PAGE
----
Do Gamers Lack the Fortitude to Bring Change?
Gamers have known their fair share of controversy. Sometimes we all band together in the face of idiocy (Jack Thompson, FOX News and countless misinformed and all too vocal groups, I’m looking at you), other times we find ourselves torn and divided following announcements from publishers and developers. Message boards light up at the smallest of things, ranging from some of society’s most controversial topics including mass shootings through to the controversial (in gaming circles) ending of Mass Effect 3. These types of stories continue to arise, and as gamers there always seems to be something to get up in arms about, but why? In short, it’s becoming increasingly clear that gamers (myself included) don’t have the fortitude to enforce change.
A number of gamers found themselves enraged when late show host and comedian Jimmy Kimmel made some inflammatory jokes at the expense of gamers. The response from the fans was ugly; for every intelligent, well considered response, there was a dozen wildly inappropriate comments sent his way. Comments such as “If you were on life support I would plug it out and charge my phone”, “go f*** a pigeon” and the most immature of them all “die die die die die @jimmykimmel die die die die die die die”. The stupidity of these people is obvious, and they are deservedly mocked for their idiocy on live television. There are some simple things that people need to understand; Firstly, Jimmy Kimmel is a comedian, and a good comedian makes inflammatory comments from time to time to illicit a response, these fine people gave that to him on a silver platter. Secondly, as a community, comments like this make us look foolish and like spoilt brats – grow up and retort in a reasonable, rational way that ensures that we don’t continue to get seated in the kiddie corner in the entertainment industry. We’ve proven we’re capable of having grown up conversations when it centres around the topics of public violence and game ratings, so why was it so hard for these vocal gamers to look at the comments as nothing more than the jokes that they are.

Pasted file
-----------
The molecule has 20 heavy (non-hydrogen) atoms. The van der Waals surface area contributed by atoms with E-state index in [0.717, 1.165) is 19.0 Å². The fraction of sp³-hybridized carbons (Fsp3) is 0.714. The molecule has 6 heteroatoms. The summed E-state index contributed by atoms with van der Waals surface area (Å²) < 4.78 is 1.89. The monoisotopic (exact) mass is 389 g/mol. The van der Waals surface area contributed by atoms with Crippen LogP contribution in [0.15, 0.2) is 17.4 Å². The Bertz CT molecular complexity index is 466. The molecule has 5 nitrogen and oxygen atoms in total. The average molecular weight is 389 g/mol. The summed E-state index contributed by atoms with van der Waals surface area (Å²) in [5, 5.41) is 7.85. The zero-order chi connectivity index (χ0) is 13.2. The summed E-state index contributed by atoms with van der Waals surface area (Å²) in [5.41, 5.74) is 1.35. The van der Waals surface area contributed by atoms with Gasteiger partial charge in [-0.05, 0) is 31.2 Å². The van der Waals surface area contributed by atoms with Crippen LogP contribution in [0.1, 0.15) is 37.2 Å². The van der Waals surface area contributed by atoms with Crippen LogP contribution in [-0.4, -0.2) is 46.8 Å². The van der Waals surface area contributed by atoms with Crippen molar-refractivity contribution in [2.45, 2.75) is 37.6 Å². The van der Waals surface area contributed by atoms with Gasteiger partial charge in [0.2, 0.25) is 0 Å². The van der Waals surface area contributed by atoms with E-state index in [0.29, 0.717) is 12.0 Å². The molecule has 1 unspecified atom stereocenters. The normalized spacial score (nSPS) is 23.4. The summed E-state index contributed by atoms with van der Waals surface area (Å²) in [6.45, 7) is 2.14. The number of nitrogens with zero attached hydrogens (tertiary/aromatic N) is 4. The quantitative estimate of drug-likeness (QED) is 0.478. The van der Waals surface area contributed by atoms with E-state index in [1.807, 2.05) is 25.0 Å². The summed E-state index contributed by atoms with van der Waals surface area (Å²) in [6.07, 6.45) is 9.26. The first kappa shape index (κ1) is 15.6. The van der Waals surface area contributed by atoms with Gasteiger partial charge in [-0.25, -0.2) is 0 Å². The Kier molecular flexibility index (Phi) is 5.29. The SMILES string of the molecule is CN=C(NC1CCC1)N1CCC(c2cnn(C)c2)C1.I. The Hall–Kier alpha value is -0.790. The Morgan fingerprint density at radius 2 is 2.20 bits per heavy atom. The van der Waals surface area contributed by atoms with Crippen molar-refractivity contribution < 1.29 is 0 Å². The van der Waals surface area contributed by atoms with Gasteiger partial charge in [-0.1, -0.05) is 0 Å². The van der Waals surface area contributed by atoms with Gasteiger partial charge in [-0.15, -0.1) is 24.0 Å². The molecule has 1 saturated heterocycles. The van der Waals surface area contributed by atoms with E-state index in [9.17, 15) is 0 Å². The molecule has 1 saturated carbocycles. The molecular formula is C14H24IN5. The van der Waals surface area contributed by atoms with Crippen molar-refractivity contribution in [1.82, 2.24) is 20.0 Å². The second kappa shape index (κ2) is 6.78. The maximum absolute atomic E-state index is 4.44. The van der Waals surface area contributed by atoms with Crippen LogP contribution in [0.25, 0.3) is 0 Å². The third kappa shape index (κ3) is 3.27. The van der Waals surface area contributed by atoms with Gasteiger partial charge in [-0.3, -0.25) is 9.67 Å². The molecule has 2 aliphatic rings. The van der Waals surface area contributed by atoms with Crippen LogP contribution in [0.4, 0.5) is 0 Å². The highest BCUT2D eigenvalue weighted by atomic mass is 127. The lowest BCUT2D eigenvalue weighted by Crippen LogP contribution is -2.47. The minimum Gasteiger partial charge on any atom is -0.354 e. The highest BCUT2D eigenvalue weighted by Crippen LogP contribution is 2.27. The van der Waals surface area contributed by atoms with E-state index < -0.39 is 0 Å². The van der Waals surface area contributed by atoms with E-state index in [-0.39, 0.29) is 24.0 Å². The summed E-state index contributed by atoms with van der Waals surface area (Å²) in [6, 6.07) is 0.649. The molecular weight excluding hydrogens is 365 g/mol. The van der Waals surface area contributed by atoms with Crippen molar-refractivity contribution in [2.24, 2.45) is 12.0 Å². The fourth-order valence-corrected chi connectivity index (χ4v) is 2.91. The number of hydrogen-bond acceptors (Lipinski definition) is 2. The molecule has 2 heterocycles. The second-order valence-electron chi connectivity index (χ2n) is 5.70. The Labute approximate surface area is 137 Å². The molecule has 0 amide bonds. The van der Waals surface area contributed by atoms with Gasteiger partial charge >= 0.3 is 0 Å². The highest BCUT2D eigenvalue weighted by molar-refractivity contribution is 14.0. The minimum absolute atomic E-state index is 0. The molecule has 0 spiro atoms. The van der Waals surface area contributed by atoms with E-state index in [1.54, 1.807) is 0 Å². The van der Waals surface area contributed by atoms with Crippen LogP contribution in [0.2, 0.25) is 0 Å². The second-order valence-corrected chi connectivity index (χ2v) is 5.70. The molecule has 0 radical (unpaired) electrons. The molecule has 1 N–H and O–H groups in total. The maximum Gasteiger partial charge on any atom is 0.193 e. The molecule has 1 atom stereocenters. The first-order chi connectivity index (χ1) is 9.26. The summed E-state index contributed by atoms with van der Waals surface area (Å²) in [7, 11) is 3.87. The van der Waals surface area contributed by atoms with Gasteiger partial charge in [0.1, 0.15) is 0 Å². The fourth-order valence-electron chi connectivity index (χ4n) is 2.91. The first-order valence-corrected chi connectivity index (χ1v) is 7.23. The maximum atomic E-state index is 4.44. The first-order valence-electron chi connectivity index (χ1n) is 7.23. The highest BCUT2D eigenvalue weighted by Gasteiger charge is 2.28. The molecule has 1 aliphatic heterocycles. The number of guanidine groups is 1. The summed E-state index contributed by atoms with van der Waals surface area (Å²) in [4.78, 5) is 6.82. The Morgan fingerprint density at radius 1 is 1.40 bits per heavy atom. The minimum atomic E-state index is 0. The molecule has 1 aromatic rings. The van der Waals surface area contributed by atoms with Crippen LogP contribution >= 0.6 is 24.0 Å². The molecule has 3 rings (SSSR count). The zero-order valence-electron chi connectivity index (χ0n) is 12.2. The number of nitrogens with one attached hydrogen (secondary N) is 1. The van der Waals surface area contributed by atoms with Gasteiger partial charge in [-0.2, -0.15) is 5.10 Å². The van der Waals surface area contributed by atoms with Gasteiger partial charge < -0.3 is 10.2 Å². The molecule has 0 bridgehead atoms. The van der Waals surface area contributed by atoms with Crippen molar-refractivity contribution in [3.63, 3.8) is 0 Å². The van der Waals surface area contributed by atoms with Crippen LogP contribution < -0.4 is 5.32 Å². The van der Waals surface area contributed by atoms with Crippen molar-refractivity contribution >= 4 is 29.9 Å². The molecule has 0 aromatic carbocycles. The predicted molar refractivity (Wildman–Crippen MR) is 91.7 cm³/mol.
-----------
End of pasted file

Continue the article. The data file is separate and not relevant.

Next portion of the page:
One of the ongoing issues in gaming over recent years is the growing trend of micro-transactions, season passes, broken games and day one DLC. Gamers are furious, yet we continue to see the same things happen. Some slack can be cut to developers when it comes to broken games, creating a game is such a difficult process that when things don’t go perfectly these things can happen, but these other issues are a part of a thought out plan. Gamers hate Day One DLC and Season Passes and are quite vocal about it when the news involves a game that they’re not anticipating, but when these things pop up for games we are hyped about, be it The Witcher 3, Batman: Arkham Knight or Fallout 4 our tones begin to change.
Another major topic in gaming played out in 2012 when Mass Effect 3 released. Fans were ropable about the ending and despite Bioware’s best efforts, legions of fans expressed their disgust with a large number saying that they were abandoning the franchise as a result of the “botched” conclusion. While a complete exaggeration, and many have since realised this, there is still a large number who, years on, refuse to budge from their opinion. Funnily enough though, when Bioware finally revealed Mass Effect: Andromeda a large percentage of those fans who “abandoned” the franchise suddenly got giddy in excitement.